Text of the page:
These twice-baked potatoes puts all others to shame.
As I have mentioned in previous posts, Fine Cooking is my all-time favorite magazine. Their recipes are no-nonsense, uncomplicated, and always delicious. This months (April/May 2014) issue is no exception.
There are days when I don't feel I have the energy or desire to make an overly involved recipe, or even go out to dinner. On these days, I'll make a baked potato and a salad, and call it a day. Normally, I will just give it a sprinkle of s&p, maybe add some Greek yogurt. Boy, have I been missing out.
Twice-baked potatoes are a bit more involved than your throw-in-the-oven baked potato, but so worth it. I took the main recipe of Potatoes with Cheddar and Chives, and added the sautéed mushrooms from a variation suggestion. A very good call on my part if I do say so myself; the flavor was out of this world - the mushrooms added an earthy, almost meaty flavor, the cheese lending a creamy tartness to the flaky flesh, with a hint of onion from the scallions sprinkled on top. Bliss. Pure bliss.
My husband also mentioned that I'll have to make these again, maybe for his lunch one day. He even joked about putting in a real oven down at the shop. Hmm.. not a bad idea, actually.
As I inhaled this heavenly meal, my mind was running overtime on how else I could present this deliciousness. I'm thinking potato pancakes - served with a red pepper sauce, or add the same flavors to your holiday mashed potatoes, or.. leave well enough alone.
These were fabulous... you gotta make em.
Twice-Baked Potatoes with Cheddar, Chives, and
Serves 4 as a main course
Recipe adapted from Fine Cooking Magazine
4 large russet potatoes (10-12 oz. each),
scrubbed, pierced 5 or 6 times with a fork
2 oz. (4 Tbs.) unsalted butter, softened
Kosher salt and freshly ground black pepper
4 oz. coarsely grated sharp or extra-sharp cheddar (1 cup)
¼ sour cream (I used non-fat Fage Greek yogurt)
1 Tbs. canola oil
1 Tbs. thinly sliced fresh chives
Sautéed mushrooms (recipe follows)
Position a rack in the center of the oven and heat the oven to 400°F. Place the potatoes directly on the oven rack and bake until tender when pierced with a fork, about 1 hour 10 minutes. Transfer the potatoes to a cutting board and let sit until cool enough to handle, about 10 minutes.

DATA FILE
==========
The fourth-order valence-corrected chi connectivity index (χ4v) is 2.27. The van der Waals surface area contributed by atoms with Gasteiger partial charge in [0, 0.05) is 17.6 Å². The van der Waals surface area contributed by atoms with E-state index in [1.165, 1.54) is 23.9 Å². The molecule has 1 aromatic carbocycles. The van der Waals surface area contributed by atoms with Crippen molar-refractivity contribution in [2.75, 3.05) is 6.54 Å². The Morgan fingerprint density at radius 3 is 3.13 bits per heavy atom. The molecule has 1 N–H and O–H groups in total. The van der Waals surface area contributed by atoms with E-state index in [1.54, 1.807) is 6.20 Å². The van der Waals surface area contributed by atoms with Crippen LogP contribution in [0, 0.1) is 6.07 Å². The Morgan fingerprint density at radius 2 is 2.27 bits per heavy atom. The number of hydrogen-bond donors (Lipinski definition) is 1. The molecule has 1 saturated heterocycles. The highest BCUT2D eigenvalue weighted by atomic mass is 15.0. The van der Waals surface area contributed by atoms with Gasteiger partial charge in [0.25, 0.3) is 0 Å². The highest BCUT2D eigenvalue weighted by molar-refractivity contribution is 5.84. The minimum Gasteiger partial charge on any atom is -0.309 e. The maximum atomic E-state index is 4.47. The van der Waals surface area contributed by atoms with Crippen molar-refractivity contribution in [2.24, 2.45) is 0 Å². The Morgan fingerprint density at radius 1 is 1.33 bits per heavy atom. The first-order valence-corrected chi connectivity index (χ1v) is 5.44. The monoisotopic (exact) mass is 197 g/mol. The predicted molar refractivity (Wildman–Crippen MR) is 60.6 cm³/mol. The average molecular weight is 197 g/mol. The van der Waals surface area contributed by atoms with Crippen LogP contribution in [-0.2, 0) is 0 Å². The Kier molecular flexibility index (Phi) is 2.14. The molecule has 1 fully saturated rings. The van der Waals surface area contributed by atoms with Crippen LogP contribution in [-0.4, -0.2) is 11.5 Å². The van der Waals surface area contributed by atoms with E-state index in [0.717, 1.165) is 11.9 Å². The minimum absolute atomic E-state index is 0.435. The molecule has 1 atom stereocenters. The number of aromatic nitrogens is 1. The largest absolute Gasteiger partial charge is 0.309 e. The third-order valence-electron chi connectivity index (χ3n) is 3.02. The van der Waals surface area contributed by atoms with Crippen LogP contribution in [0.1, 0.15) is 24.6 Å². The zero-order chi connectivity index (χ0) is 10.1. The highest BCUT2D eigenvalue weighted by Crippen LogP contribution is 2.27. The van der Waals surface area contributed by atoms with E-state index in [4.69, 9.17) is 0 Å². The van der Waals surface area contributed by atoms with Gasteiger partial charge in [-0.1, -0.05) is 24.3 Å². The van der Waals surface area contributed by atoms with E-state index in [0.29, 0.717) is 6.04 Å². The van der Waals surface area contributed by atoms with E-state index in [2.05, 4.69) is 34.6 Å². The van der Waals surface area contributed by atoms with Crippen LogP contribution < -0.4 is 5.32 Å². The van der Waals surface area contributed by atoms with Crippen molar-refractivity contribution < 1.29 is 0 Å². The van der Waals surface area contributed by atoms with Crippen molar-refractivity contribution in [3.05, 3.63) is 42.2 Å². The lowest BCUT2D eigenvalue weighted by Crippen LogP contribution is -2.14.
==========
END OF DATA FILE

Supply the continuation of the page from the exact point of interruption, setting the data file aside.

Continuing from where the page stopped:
Cut a ½-inch thick slice lengthwise off the top of each potato; scrape the flesh from the slices into a large bowl and discard the skins. Spoon the flesh from the potatoes into the bowl, leaving a ¼-inch shell. Add the butter, ¾ tsp. salt, and ½ tsp. pepper and mix with a potato masher until blended; do not overwork (lumps or OK). Gently fold in the sour cream and half of the cheese, and the sautéed mushrooms, with a silicone spatula. Season to taste with more salt and pepper if needed.
Using your fingers, rub the outsides of potato shells with the oil (my husband thought butter would be good). Distribute the filling among the shells, mounding it, and place on a rimmed baking sheet. (This can be done up to 1 day ahead. Cover with plastic wrap and refrigerate. Bring to room temperature and heat the oven to 400°F before continuing.)
Bake the potatoes, uncovered, until heated through, 25 to 30 minutes. (To check, insert the blade of a small knife into the center of a potato for 5 seconds; it should be hot.) Sprinkle the potatoes with the remaining cheese and bake until the cheese melts and browns lightly in some places, 2 to 3 minutes more. Garnish the potatoes with the chives, let sit 5 to 10 minutes, and serve.
10 ounces cremini mushrooms, trimmed and chopped
1 Tbl. butter
1 clove garlic, finely chopped
2 tsp. finely chopped fresh thyme
2 tsp. finely chopped fresh rosemary
¼ tsp. kosher salt.
In a pan, sauté the mushrooms in the butter, along with the garlic, thyme, rosemary, and salt, until the mushrooms have released their liquid, and the liquid has evaporated.
Fine Cooking/April-May 2014